The reach of the claim for attorney fees in the case at bar goes nowhere near the limits recently reached in Maine v. Thiboutot, 448 U.S. 1, 100 S. Ct. 2502, 65 L. Ed. 2d 555 (1980). The case is not in point in the sense that it arose out of a situation similar to the case at bar; however, the court in Thiboutot found authority under the Civil Rights Attorney's Fees Act of 1976, amending § 1988, to authorize an award of attorney fees to a state court plaintiff who challenged, under § 1983, a deprivation of certain welfare benefits. In doing so, the court gave particular attention to the language of § 1988. Attention by this court to the language of § 1988, rather than to what the aims of Congress may have been in the 19th century, would disclose that this is a proceeding to enforce a provision of § 1983.

I conclude that the record in this case demonstrates that the defendant, in his official capacity, was "liable," as that term is used in § 1983, to this plaintiff and that habeas corpus was an "other proper proceeding for redress." This was "any * * * proceeding" under § 1988 to enforce a provision of § 1983, and unless this court can point to reasons which make it unjust to award attorney fees, it abuses its discretion to refuse the claim. Rather than this being a case in which the award would be unjust, this is a case calling for such an award. Plaintiff's counsel spent a very considerable amount of time in obtaining redress for plaintiff, a person found by the juvenile court to be impecunious. The cause advanced was of a general significance. Compare our reasons for awarding fees in Deras v. Myers, supra, because of that factor.

It appears that counsel's devotion to the cause of upholding the constitutional rights of juveniles is to be compensated only by that feeling of satisfaction for a job well done. Unfortunately for her, that isn't apt to provide her with the wherewithal to acquire any material benefits for her labors.

I dissent.

TONGUE, J., joins in this dissent.


[1] The sole reference to 42 U.S.C. § 1983 is in this paragraph of the petition for writ of habeas corpus:

"Plaintiff brings this action pursuant to 42 U.S.C. § 1983, see Terry v. Kolski, 78 Wis. 475, 254 N.W.2d 704 (1977), the Fourth and Fourteenth Amendments to the United States Constitution, and Article 1, Section 9 of the Oregon Constitution, ORS 34.310 to 34.730, and Rule 32 of the Oregon Rules of Civil Procedure."

[2] 42 U.S.C. § 1983 provides in pertinent part:

"Every person who, under color of any statute * * * of any State * * * subjects, or causes to be subjected, any citizen of the United States * * * to the deprivation of any rights, privileges, or immunities secured by the Constitution and laws, shall be liable to the party injured in an action at law, suit in equity, or other proper proceeding for redress."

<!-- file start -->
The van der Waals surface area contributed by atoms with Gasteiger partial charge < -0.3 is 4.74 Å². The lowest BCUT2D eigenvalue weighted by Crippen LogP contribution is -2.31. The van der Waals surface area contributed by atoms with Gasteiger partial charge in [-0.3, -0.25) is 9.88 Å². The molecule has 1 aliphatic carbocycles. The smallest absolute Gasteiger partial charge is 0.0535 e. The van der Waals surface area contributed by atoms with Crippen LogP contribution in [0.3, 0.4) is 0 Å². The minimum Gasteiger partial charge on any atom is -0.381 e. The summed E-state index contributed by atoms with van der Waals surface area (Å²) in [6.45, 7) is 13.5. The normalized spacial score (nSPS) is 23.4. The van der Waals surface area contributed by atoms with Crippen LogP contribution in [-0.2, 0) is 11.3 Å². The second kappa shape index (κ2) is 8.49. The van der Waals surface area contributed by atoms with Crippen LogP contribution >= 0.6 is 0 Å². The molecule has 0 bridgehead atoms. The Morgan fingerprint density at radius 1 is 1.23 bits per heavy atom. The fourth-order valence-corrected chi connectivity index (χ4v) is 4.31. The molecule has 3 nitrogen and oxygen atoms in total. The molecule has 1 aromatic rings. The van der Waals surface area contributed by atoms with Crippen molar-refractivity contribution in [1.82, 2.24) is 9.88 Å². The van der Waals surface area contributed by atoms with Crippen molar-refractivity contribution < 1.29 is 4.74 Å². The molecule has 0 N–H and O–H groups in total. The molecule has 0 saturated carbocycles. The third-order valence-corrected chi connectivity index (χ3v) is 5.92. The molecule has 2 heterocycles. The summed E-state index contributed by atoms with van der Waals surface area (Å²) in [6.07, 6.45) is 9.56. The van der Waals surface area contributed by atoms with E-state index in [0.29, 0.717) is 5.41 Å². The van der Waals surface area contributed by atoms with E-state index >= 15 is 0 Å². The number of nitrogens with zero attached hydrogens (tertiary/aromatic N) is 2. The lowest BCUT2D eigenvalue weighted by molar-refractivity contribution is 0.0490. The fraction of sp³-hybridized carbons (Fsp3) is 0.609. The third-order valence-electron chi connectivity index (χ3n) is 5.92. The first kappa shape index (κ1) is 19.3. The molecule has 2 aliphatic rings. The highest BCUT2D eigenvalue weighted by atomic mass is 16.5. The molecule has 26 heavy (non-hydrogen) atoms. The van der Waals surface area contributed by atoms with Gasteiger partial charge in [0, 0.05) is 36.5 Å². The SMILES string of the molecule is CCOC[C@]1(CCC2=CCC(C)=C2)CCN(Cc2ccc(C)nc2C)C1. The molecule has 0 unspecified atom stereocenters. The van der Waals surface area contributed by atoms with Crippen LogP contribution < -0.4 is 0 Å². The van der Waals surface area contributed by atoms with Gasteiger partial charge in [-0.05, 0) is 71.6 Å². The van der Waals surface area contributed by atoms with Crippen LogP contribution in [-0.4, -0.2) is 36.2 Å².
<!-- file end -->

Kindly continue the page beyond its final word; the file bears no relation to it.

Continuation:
42 U.S.C. § 1988 provides in pertinent part:

"* * * In any action or proceeding to enforce a provision of sections * * * 1983 of this title * * * the court, in its discretion, may allow the prevailing party * * * a reasonable attorney's fee as part of the costs."

[3] We are mindful that in federal courts attorney's fees have been granted under § 1988 where federal jurisdiction was based on § 1983 but the case was decided on a pendant state claim. See Lund v. Affleck, 587 F.2d 75 (C.A. 1, 1978); Anderson v. Redman, 474 F. Supp. 571 (D.S.C.Del. 1971). That situation is distinguishable from the instant case in which the § 1983 claim is essentially surplusage. Federal courts have also allowed attorney's fees where there are two federal law claims, one based on § 1983 and the other not, and where the case was decided on the non-fee claim, but both claims arose out of a nucleus of common facts. See White v. Beal, 447 F. Supp. 788 (D.C.Pa. 1978), Southeast Legal Defense Group v. Adams, 436 F. Supp. 891 (D.C.Or. 1977). That situation is more analogous to this but we believe our approach to be preferable.

[1] ORS 20.010 provides:

"The measure and mode of compensation of attorneys shall be left to the agreement, express or implied, of the parties; but there may be allowed to the prevailing party in the judgment or decree certain sums by way of indemnity for his attorney fees in maintaining the action or suit, or defense thereto, which allowances are terms costs."

42 U.S.C. § 1988 provides:

"* * * In any action or proceeding to enforce a provision of sections * * * 1983 of this title * * * the court, in its discretion, may allow the prevailing party * * * a reasonable attorney's fee as part of the costs."

ORCP 32 O provides:

"An award of attorney fees against the party opposing the class and any fee charged class members shall be reasonable and shall be set by the court."

See also ORCP 32 G.(2) pertaining to attorney fees.

Plaintiff has cited as alternative authority ORS 419.498(2). That subsection is authority for payment of compensation to counsel appointed to represent a child in a juvenile hearing. I do not view this habeas corpus proceeding as part of the juvenile hearing in which plaintiff's counsel was appointed to represent plaintiff.

As further alternative authority, plaintiff cites the plaintiff's right "to effective legal counsel, and due process and equal protection of the law." I really don't understand this assertion and would not care to award fees upon that ground.

[2] It appears that whether there is to be an award is not expressed in that section. It may be that the power to make an award against the party defendant depends upon inference. See ORCP 32 G.(2).

[3] Immunity to a cause under § 1983 does not flow from defendant's good faith. Owens v. City of Independence, Missouri, et al., 445 U.S. 622, 100 S. Ct. 1398, 63 L. Ed. 2d 673, reh. denied 446 U.S. 993, 100 S. Ct. 2979, 64 L. Ed. 2d 850 (1980).

[4] For the proposition that the tort of false imprisonment was then recognized in Illinois, see Lindquist v. Friedman's, 285 Ill. App. 71, 1 N.E.2d 529 (1936).